It is generally understood that you can claim personal injury damages against a dog owner if a dog bites you. However, there are some instances in which your claim may not be successful. For example, your claim process may hit a snag if you did the following.
Took the Risk Knowingly
One of the dog-bite defenses available to dog owners is that the injured victim knowingly placed himself or herself in harm's way. Therefore, if that is the situation with your injury, then you may not be able to claim any damages.
For example, those who use guard dogs usually post signs such as "Be Aware of Guard Dog on Duty." Suppose you are an uninvited guest to who ignores the sign and enters the guarded area. If the dog bites you, then you can't claim damages since you knew of the risk beforehand.
Provoked the Dog
It is difficult to pursue a dog bite claim if you provoked the dog. This is the general position in most states, but there are other factors that will be considered by the court. For example, it is difficult to get a successful claim if you beat a dog and it bites you; that's an outright provocation. Other forms of provocation include trying to pet a strange dog, stepping on its tail, or taking its food.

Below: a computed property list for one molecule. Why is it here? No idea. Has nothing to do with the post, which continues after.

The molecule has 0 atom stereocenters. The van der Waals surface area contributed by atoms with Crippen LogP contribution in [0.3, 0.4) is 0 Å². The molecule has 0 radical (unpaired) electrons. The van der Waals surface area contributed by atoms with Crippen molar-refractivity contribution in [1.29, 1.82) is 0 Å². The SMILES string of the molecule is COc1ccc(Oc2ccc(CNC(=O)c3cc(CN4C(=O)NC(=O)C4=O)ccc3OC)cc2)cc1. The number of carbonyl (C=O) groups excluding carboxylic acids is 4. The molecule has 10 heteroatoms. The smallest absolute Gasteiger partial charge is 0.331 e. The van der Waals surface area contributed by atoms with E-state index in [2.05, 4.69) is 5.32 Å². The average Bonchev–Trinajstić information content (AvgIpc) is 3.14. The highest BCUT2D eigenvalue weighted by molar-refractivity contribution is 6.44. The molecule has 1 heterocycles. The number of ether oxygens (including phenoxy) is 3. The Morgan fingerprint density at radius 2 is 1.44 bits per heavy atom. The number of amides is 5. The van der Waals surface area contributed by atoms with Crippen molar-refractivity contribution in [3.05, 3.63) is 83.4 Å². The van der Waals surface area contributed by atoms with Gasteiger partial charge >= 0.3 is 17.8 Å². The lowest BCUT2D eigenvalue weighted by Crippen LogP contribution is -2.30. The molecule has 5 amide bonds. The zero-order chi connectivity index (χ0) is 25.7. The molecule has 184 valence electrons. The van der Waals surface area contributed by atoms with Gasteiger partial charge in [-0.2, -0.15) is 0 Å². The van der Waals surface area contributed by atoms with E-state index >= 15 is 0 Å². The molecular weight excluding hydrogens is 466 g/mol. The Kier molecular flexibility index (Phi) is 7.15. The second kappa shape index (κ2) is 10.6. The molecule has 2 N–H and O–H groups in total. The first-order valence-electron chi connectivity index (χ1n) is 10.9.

Were Breaking the Law
Many states do not allow plaintiffs to recover personal injury damages if they were breaking the law at the time of injury. Therefore, the court may want you to prove that you were not breaking the law when the dog bit you, and failure to do so may make your claim devoid. For example, if you were stealing the neighbor's apples when his or her dog bit you, then you may not claim any damages.
Lastly, your claim can also hit a snag if the defendant claims, and the court agrees, that you were trespassing on the dog owner's premises. This means you were on the dog owner's property without his or her permission and for your own purposes. For example, say you see a relic car in a neighbor's compound and jump over the fence to examine it closer. If you are bitten by the neighbor's dog, then it will be difficult to claim because you were trespassing.
Note that these are gross generalizations, and there are lots of exceptions that may allow you to recover a claim. Also, the laws may differ in your state. For example, your claim may be successful if your child (a minor) provokes a dog who then bites him or her. Therefore, you should only decide whether to drop a claim after consulting a personal injury lawyer like Frank L. Slaughter Jr. PC.